Farmer and rancher delegates to the American Farm Bureau Federation’s 102nd Virtual Annual Convention adopted policies to guide the organization’s work in 2021. Key topics ranged from farm diversity to farm labor and dairy policy to livestock marketing. For the first time in AFBF history, delegates met and voted virtually due to COVID-19.

“Our Farm Bureau delegates showed that no challenge, not even a pandemic, will keep them from working to improve the lives of America’s farmers and ranchers,” said AFBF President Zippy Duvall. “Their work not only sets policy for 2021, it will also serve as a guide for AFBF as we prepare to work with a new president and a new Congress to ensure we continue to lead the world in producing healthy and safe food, fiber and fuel.”

Four Montana Farm Bureau policies made it to the national level with two policies being heard on the delegate floor and passing with slight revisions.  One MFBF policy under Climate Change noted that when sources of greenhouse gasses are being evaluated, wildfires should be considered and compared as a source of greenhouse gas emissions as a means of supporting timber harvest and fuels reduction. The second policy, under Natural Resources, said Farm Bureau opposes the alteration of river flows by the U.S. Army Corps of Engineers for the sole purpose of benefiting a wildlife species or recreational use.
“It’s always rewarding to see our Montana Farm Bureau policies that start at the county Farm Bureau level being adopted in some form by delegates from state Farm Bureaus across the country,” said MFBF Vice President Cyndi Johnson. “It truly shows what a grassroots organization Farm Bureau is.”
The delegates updated labor policy, emphasizing the importance of reforming the H-2A program by expanding the program to provide visa workers for both seasonal and year-round employment. An expanded program would address workforce shortages and extend the program to operations that do not currently qualify to employ guest workers, like dairy farms.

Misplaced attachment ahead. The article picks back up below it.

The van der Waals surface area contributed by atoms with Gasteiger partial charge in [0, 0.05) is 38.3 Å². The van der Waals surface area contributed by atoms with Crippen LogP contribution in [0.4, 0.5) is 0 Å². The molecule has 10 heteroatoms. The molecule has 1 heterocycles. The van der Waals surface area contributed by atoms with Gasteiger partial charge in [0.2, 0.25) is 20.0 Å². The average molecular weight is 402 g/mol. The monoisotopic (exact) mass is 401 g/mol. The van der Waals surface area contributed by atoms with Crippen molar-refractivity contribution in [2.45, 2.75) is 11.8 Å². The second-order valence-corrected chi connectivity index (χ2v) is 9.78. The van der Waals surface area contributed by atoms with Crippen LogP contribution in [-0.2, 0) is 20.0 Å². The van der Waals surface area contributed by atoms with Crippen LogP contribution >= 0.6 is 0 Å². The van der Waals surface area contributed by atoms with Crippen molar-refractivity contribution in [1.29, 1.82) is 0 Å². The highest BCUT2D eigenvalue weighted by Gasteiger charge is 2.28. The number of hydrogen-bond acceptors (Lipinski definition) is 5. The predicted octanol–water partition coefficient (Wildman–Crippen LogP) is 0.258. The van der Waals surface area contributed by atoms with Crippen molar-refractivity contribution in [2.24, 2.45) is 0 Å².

The Holcomb plant fire and the COVID-19 pandemic caused meat prices to skyrocket while the price paid to farmers dropped. AFBF delegates voted to provide stability in markets by supporting efforts to increase negotiated sales in fed cattle markets. Delegates also called for increased transparency in livestock pricing.

Recognizing the importance of broadening access to agriculture, delegates voted to encourage increased racial diversity in farming. This new policy calls for increased funding for USDA programs that make inheriting farms easier and increases funding to promote diverse farmland ownership.

Milk price volatility was exacerbated by the COVID-19 pandemic, resulting in financial damages to dairy farmers in excess of $2.5 billion. Delegates updated dairy policy to call for re-examining the 2018 farm bill’s modification to the milk price formula, improving equity in USDA’s Federal Milk Marketing Order revenue sharing pools, and reaffirmed their support for allowing dairy farmers the opportunity to cast an individual and confidential ballot during milk order referendums.

There are new policies on crop insurance. Delegates called on the Risk Management Agency to improve hurricane protection coverage, including but not limited to, providing protection against both hurricane-force winds and excessive precipitation. Delegates also supported modifying specialty crop insurance to minimize food waste. 

Beyond policy changes, delegates elected members to serve on the AFBF board of directors and national program committees.